Many great things have come to be born out of adversity, and Pavlos Katsivardas and his family can attest to this.
He and his wife decided to move to Australia for a new beginning with four of their seven children in 2016, from Amaliada, Greece. After working hard to build their local work experience, they decided to open a pizza shop, their own family business. But little did they know that when they went home on the night of 3 December their world would be turned upside down.
“We went back home and found our dog dead from poison. For us it was a devastating day,” Pavlos tells Neos Kosmos.
Just one week prior to that incident, their dog had initially been poisoned, and they’d rushed their beloved pet to the RSPC vet hospital, managing to save him just in the nick of time. What they didn’t anticipate was that the perpetrator would attempt it a second time, and succeed.
“That night my wife and I decided to become vegan. Vegans not for the diet, but for the philosophy of veganism, and the way of living and existing. That was our reaction, our protest, to the cruel world we are living in,” he says.
Not ever wanting to deal with animal products again, the couple awoke the next day just as passionate about their new philosophy, went to their pizza shop and closed it down. The next day they registered their new business venture – Greek Vegan Bakery.
With 30-odd years in the hospitality industry under his belt, Pavlos, and his wife, an experienced cook, put their heads together and started experimenting with recipes, finding ingredients to substitute the animal products in all their Greek favourites, to get the texture and flavour right.
“When you become a vegan, you start thinking, what am I going to eat now? How am I going to have my bougatsa, and my moussaka? We were trying moussaka with lentils, moussaka with mushrooms. We ended up choosing what we thought was the best recipe, and it’s become very successful,” he says, and the same goes for their bougatsa, tiropita, spanakopita, galaktoboureko, and yemista, which are six of their best sellers amongst a long list of options on offer.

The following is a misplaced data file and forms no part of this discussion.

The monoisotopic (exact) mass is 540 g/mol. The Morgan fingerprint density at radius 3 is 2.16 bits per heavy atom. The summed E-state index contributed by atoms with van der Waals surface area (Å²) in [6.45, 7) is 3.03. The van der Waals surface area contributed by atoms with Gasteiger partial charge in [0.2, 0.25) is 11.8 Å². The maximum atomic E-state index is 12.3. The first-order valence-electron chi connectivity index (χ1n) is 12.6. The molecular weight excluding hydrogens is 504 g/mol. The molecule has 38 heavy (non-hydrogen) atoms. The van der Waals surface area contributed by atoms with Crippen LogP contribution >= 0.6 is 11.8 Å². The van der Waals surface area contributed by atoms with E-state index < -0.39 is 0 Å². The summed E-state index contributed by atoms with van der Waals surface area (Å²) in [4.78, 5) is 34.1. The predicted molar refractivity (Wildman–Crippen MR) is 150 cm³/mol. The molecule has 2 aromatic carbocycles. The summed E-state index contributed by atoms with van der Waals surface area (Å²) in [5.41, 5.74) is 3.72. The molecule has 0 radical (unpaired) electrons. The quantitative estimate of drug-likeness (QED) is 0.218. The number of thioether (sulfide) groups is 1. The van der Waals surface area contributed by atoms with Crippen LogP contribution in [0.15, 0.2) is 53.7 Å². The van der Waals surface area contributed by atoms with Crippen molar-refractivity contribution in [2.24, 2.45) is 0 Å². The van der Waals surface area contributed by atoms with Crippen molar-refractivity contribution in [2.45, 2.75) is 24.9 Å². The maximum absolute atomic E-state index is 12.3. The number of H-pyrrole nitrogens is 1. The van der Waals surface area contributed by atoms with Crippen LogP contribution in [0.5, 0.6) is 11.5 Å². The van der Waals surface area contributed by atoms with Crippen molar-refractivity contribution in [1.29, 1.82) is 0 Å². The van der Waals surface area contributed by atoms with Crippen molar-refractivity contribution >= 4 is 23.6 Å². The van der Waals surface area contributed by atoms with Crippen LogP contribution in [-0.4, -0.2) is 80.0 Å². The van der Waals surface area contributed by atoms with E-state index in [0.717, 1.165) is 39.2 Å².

They first trialled their creations in the Sydney market circuit, and after a positive response opened a shop in Revesby in Sydney’s south-west. People drove up to two hours to try their vegan products, and, as a result, just three months after opening their doors, last week they opened their second store in Newtown.
Aside from being 100 per cent cruelty-free, Pavlos and his wife pride themselves on using products made in Greece, including their olive oil, oregano, and vegan cheese. Made in Crete and called Oliana, the feta is made from coconut oil with a process as natural as possible, and is a substitute they’re particularly excited about.
Meanwhile the husband and wife team are also planning on importing other vegan products from Greece such as mastiha from Chios, saffron from Kozani, and other dried herbs to sell in their stores.
“We have a lot of customers coming in and saying ‘Wow! Greek vegan food, how can you do it? Greek food is about souvlaki, tzatziki, feta and things’. But this is not right actually,” says Pavlos.
“All this is influenced by the 400 years of captivation under the Ottomans. The Greek cuisine for thousands of years was based on the fresh vegetables, legumes, and fruits, and the good climate that we have in the Mediterranean to grow them. Greek and vegan are on the same page, they go together.”
Pavlos is on a mission to dispel the perception that Greek food is all about meat, and is going right back to the 6th century BCE to prove his point. In his store he cites the work of Greek philosopher Pythagoras, who the International Vegetarian Union claim is said to have been the first prominent modern vegetarian. They say until 1847, when the first vegetarian society was formed in England, vegetarians and vegans were referred to as Pythagoreans.
Pavlos has also made a conscious decision to not translate the names of dishes, and instead sells them with their original Greek names that showcase the emphasis on vegetables.
Word has spread quickly about the Greek Vegan Bakery’s success. With their two-year anniversary in Australia approaching, while he admits his new reality hasn’t yet quite sunk in, Pavlos has no plans to stop any time soon, and is committed to sharing his vegan philosophy as far and wide as he can, and to honour the memory of their dog.
“They’re contacting us from all over Australia ‘We want your products here’ – it’s amazing. We are planning on opening more shops in central Sydney and Bondi area because there is demand. It started from the death of our dog – we dedicate our business to him – and it turned into something so good for us,” he says.
“But we believe life is like that; bad and good are not different things; it’s just one coin with two sides, yin and yang.”